(Rule one for us Christmas losers: Try to act like the Christmas in July people aren't insane. They have the power, and probably the guns. If you roll your eyes at them, they will never, every take their Christmas lights down--whoops! Too late on that one!)
I think it's time to take Christmas underground. I don't know what that means exactly, but the thought occurred to me as I was driving home this afternoon from downtown, where the Christmas lights are twinkling merrily away. To some extent it means resisting the lure of Christmas for as long as possible. At the very least, wait until December to put up your lights and tree.
Conversely, do your Christmas shopping as early as possible and then put a lid on it. My goal this year is to have presents bought, wrapped and mailed by December 19th, and then staying out of the marketplace for the week leading up to Christmas. The week before Christmas should be about baking and reading and observing Advent (if you're an observer) and lighting candles and making your house smell good.
I dream about taking Christmas back some day. It's a foolish dream, I know. But just imagine it: We all say no to the greed heads who have taken hostage things we hold special and even sacred, just to make a buck off of us.
You know there's only one way to stop them: Stop buying their stuff.
Keeping up with this blog. Keeping up with other blogs. Keeping up with the laundry. Keeping up with the Christmas knitting. Keeping up with the Christmas cards I swore I would have made and addressed in July.
I'm not doing a good job keeping up with the bathrooms, which I now enter with eyes shut. Keeping up with the copy I'm supposed to be writing for the Winter Auction fundraiser at school. Keeping up with my reading. Keeping up with the stuff I'm supposed to be sorting to take to Good Will. Keeping up with the attic. The pantry. The closets.
I'm not doing a good job of keeping up with the fridge, which needs a good scrub, or the floor, which needs a good mop, or the yard, which needs a good raking.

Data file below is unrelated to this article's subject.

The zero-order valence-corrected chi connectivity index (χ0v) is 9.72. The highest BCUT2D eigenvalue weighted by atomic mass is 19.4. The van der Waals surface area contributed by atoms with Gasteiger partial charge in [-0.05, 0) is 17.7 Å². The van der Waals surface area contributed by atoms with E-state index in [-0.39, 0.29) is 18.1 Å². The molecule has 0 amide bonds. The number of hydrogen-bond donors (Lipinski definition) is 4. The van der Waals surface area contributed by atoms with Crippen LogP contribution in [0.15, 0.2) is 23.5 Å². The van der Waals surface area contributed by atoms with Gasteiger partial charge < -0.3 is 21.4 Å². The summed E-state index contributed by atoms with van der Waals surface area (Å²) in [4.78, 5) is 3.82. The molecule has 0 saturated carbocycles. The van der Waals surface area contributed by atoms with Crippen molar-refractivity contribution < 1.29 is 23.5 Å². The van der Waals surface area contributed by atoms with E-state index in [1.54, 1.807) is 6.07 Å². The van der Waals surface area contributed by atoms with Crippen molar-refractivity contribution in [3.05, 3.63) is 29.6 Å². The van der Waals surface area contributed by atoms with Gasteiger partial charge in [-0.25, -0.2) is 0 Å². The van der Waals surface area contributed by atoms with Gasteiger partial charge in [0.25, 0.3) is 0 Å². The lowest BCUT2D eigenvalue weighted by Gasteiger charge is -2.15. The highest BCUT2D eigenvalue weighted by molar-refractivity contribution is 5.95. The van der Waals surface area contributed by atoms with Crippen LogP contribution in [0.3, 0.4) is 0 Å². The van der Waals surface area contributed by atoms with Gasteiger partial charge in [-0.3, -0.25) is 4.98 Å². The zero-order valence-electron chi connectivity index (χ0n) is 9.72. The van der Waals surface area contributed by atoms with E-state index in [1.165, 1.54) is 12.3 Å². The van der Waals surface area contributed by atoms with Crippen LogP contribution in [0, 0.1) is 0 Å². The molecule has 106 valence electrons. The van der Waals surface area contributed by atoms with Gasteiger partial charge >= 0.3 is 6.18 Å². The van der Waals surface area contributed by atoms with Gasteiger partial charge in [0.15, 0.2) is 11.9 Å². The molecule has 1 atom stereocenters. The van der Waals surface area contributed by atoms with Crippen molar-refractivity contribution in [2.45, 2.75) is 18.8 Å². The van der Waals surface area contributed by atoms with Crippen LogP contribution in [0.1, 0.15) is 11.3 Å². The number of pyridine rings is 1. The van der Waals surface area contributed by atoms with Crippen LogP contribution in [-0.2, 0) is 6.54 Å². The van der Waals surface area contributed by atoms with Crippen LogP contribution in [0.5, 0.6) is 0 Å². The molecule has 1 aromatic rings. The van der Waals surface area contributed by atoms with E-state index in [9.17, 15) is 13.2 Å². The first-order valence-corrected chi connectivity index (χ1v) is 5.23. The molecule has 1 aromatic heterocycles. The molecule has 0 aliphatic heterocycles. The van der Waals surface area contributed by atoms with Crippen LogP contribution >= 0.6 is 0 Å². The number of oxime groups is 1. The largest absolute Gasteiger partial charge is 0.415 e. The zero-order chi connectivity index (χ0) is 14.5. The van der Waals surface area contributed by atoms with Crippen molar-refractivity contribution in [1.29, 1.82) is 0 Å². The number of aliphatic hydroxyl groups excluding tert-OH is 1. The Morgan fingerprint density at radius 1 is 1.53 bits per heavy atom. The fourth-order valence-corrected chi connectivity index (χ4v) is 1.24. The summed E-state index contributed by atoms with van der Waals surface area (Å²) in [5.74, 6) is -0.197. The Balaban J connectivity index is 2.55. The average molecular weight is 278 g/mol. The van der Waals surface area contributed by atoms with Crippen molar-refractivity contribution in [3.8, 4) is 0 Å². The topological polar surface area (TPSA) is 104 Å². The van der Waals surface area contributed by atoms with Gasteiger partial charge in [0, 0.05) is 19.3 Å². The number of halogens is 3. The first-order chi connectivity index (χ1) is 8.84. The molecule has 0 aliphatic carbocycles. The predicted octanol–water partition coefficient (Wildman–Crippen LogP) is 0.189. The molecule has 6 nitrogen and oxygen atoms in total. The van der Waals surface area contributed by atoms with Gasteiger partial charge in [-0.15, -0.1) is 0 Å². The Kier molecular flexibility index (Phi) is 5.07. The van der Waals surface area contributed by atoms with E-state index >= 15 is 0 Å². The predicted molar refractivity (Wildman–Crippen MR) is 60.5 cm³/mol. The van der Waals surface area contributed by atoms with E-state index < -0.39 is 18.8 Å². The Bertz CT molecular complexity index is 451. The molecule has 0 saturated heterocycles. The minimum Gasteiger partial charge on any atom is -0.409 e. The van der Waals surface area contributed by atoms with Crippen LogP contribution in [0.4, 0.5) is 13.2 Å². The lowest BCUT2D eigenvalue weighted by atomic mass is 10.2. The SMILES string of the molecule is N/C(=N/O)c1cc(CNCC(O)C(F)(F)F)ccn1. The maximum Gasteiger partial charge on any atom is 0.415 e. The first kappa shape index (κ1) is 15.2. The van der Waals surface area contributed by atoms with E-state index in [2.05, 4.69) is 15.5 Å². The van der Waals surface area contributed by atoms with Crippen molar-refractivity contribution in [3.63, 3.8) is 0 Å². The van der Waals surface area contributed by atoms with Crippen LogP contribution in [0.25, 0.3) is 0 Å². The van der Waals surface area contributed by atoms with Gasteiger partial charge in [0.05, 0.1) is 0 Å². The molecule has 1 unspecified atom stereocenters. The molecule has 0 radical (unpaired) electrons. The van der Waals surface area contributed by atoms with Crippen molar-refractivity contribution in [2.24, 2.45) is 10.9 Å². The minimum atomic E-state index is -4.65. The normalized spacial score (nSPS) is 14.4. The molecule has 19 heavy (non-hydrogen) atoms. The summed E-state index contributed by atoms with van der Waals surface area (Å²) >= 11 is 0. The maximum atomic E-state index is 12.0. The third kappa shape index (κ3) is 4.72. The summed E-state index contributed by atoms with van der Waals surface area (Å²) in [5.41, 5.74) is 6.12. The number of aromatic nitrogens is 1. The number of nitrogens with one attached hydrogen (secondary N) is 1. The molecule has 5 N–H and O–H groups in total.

I'm not doing a good job of keeping up with my letter writing and package mailing. I'm not doing a good job of keeping up with my Christmas sewing.
So what am I keeping up with? Well, this weekend I went to a conference in Nashville and spent time with old friends, many of whose children have grown up or don't have children at all. It is an amazing thing to hang out with people who don't have kids. Their homes are filled with interesting pottery in low places. They use the good plates for brunch. They have brunch. They have lots and lots of hardback books, because their paychecks aren't going for private school or orthodontia. They look ten years younger than they actually are.
Oh, it was wonderful. But weird. And now that I'm home, I don't want to do housework. I want to read poetry and go look at art.
But instead, I'm cleaning Jack's room and contemplating braving the bathrooms to get that horrible mildew off the bathtub. Tonight I'm driving to Charlotte so I can get up early the next morning to watch Jack's choral performance, then rushing the two hours home to pick up Will. I need to get in a quick trip to the grocery store so there will be stuff for the boys' lunches tomorrow and Friday.
So mostly I'm keeping up with my dream of that day when I actually get caught up on everything and then will be able to keep up with it all and still make room for art and poetry.
I think this will require a paid staff, don't you?
This is not a space for political ramblings, and frankly, I'm too beat to ramble. I did a lot of baking this afternoon--cakes for the church bazaar, Snickerdoodle cookies shaped like S's for Will's kindergarten class tomorrow--and was on my feet for hours.
I won't even say who I voted for or how I felt about the outcome, just that when the election was called at 11 p.m. I wept and laughed and pulled Jack out of bed to make him come see. Whether you like Obama or not, voted for Obama or not, I think we can all agree it was an historical moment. A heart-lifting, hopeful moment--maybe even for folks who didn't vote for him. I heard people today say things to that effect--"I didn't vote for Obama, but I'm glad our country has gotten to the place where an African American can be elected president."